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Death Penalty Controversy Lives On

A new documentary At the Death House Door and a Virginia execution of convicted killer Kevin Green have once again stirred the controversy over capital punishment. New questions have been raised in recent years over the U.S. death penalty, as some officials say minorities and the poor are disproportionately put to death. In other cases, DNA tests resulted in the release of a few inmates who were scheduled to die.

On a Friday night in February 1983 a man with a knife walks into a Texas convenience store. The documentary At the Death House Door replays the conversation in which Wanda Lopez, a lone clerk, calls the police screaming for help while being attacked.

Wanda Lopez died shortly after the attack. Police arrested and charged an ex-convict, named Carlos De Luna, with the murder.

Reverend Caroll Pickett was chaplain on Texas death row for 13 years. He is the one who escorted De Luna to the death chamber in December 1989. Pickett says police were drawn to the ex-convict, ignoring evidence that another man might have committed the crime.

Pickett watched 94 others executed. He says even though he believes many of them were guilty, noone should be put to death.

He tells his story in the documentary, to directors Peter Gilbert and Steve James.

"It is hard to tell anybody, even the meanest person 'It is time to go,'" says the retired minister." We're 10 steps away from the gurney. Many of the inmates who were strapped down with the arms spread out, said I feel like I'm on a cross."

Nine years later in another convenience store in rural Virginia, the owners faced two armed men who walked in and opened fire.

Patricia Vaughan was shot four times, drowning in her own blood.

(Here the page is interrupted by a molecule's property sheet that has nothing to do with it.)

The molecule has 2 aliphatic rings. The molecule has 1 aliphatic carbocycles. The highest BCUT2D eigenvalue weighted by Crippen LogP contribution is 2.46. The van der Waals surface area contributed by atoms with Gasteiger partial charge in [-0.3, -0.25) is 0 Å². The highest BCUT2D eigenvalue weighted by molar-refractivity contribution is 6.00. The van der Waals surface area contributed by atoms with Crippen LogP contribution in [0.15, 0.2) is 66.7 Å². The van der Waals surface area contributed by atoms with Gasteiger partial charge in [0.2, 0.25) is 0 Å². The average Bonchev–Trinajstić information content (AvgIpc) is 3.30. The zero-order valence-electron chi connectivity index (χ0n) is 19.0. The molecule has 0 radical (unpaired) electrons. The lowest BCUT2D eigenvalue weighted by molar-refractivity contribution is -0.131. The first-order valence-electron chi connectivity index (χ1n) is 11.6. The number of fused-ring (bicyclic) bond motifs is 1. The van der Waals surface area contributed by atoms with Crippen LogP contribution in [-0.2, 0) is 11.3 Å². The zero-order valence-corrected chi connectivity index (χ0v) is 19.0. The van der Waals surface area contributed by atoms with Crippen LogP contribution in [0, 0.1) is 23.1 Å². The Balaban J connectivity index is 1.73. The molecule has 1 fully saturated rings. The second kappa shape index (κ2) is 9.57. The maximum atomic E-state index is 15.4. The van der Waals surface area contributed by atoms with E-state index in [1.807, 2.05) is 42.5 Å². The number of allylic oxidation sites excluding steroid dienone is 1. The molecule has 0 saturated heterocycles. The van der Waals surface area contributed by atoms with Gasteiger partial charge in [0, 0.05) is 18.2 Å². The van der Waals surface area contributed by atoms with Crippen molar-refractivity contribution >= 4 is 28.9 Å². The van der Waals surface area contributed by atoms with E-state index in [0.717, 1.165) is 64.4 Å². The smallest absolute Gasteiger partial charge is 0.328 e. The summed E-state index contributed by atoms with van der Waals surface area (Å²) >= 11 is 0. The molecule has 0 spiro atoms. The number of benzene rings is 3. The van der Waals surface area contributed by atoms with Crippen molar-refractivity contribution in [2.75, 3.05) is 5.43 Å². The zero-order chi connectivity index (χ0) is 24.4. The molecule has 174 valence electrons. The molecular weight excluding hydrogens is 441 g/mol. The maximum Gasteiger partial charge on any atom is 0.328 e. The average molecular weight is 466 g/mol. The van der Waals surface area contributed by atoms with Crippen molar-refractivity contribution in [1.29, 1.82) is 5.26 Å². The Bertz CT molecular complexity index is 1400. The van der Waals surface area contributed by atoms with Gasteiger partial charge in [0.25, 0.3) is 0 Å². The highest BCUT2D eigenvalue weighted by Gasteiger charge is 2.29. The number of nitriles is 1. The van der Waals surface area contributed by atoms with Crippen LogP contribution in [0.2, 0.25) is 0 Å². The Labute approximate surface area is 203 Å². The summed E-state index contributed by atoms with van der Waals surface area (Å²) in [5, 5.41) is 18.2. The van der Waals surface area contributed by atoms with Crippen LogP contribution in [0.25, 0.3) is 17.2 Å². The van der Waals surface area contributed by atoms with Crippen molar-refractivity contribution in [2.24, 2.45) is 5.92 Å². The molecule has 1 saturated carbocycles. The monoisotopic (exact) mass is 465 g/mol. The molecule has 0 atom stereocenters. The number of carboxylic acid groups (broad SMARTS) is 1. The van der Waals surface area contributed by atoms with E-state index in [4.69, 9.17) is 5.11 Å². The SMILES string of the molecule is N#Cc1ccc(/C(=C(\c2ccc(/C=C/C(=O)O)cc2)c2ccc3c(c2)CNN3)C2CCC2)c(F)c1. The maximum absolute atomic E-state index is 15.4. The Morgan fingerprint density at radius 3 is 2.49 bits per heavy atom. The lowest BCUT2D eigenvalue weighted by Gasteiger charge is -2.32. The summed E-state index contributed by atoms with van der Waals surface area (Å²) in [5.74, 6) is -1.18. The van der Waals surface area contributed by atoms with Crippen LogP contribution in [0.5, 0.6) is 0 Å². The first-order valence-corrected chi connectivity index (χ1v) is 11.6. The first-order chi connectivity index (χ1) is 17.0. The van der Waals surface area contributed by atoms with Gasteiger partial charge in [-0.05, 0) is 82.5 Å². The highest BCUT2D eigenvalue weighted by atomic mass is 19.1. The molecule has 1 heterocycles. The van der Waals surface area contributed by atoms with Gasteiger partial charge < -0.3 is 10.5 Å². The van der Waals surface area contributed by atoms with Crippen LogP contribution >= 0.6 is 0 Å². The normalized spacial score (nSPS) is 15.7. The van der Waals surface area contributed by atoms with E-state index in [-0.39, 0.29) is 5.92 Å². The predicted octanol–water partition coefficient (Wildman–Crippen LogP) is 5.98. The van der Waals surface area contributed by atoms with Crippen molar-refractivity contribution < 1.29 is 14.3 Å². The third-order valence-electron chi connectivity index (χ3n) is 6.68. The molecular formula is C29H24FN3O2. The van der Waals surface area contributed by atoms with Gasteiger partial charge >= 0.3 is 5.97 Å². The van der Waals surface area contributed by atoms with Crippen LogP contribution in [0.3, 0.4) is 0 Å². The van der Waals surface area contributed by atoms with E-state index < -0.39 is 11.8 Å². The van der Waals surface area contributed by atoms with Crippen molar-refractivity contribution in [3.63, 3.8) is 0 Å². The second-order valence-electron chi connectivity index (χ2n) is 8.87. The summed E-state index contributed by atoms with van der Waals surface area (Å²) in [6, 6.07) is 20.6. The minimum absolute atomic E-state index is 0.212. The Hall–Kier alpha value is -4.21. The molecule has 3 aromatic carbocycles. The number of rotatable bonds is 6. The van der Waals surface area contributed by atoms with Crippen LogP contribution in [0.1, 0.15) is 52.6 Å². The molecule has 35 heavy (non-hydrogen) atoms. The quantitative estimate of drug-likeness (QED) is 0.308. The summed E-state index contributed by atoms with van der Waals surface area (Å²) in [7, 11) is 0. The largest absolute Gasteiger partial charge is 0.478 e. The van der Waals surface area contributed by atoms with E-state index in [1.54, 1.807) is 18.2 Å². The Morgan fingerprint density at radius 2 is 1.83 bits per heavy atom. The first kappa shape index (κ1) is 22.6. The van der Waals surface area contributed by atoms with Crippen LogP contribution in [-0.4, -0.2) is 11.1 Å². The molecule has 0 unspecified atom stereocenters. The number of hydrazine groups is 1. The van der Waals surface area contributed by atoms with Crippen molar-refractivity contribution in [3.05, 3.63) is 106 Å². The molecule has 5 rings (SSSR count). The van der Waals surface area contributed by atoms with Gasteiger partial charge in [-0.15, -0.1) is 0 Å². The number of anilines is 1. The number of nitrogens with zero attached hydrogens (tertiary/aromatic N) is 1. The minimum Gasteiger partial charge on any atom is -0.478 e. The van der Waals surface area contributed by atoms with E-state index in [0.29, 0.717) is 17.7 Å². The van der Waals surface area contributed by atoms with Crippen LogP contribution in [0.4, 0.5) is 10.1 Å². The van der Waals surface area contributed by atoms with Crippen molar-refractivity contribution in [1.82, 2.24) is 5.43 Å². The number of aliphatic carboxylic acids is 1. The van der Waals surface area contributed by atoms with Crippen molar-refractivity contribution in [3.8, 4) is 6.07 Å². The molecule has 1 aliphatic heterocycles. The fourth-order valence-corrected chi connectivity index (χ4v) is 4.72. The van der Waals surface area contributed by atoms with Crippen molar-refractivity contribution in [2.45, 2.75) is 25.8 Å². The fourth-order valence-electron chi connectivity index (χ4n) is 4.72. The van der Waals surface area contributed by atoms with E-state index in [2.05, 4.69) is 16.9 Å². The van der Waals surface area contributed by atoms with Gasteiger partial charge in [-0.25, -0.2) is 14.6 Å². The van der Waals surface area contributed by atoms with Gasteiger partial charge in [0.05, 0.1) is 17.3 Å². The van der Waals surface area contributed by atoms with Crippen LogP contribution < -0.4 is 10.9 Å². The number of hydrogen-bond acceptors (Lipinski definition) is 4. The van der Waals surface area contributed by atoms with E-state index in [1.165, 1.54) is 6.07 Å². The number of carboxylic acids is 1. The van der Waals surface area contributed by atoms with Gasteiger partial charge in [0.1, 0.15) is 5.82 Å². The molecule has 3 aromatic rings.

Her husband, Lawrence Vaughan was shot twice and survived. He still carries in his body the bullets that came from Kevin Green's gun, and Vaughan says his life has never been the same.

"Look what he took away from me. He took my friend, my business, my store, my wife. And we got to pay taxes as long as we live to take care of him," says Lawrence Vaughan.

Green was executed by lethal injection at the Greensville Correctional Center days ago on May 27th.

Lawrence says his wife's killer deserved to die. His daughter, Marcia Brown Vaughan agrees.

"Even for the people who aren't for the death penalty, I hope they sit back and take a moment to realize how that victim feels when they are in that position. I mean the last thing these people see is a gun pointed at them," she says. "I hope this will be a closure for us to start over a new chapter to know that my mother's killer is no longer a threat in our minds."

Anti-death penalty activist Caroll Pickett insists that capital punishment is not the answer. "We had a fellow in prison. He was executed and within two years his sister killed four people and his son killed three people. It doesn't work!" says the reverend.

But David Albo, chairman of the Justice Committee in the Virginia House of Delegates, says the death penalty is about fairness.

"If we're going to carry out the ultimate punishment we're going to make sure that person got a fair trial," says the delegate.

Reverend Pickett of Texas tells a different story.

"I began to see the type of person who's been executed. Primarily black or brown, many of them mentally ill, and then the biggest thing I began to see was that a lot of these people were innocent. Death penalty is an irreversable mistake," he concludes.

Even so, Lawrence Vaughan and Marcia Brown-Vaughan say this argument is not convincing enough to end capital punishment for killers such as Kevin Green.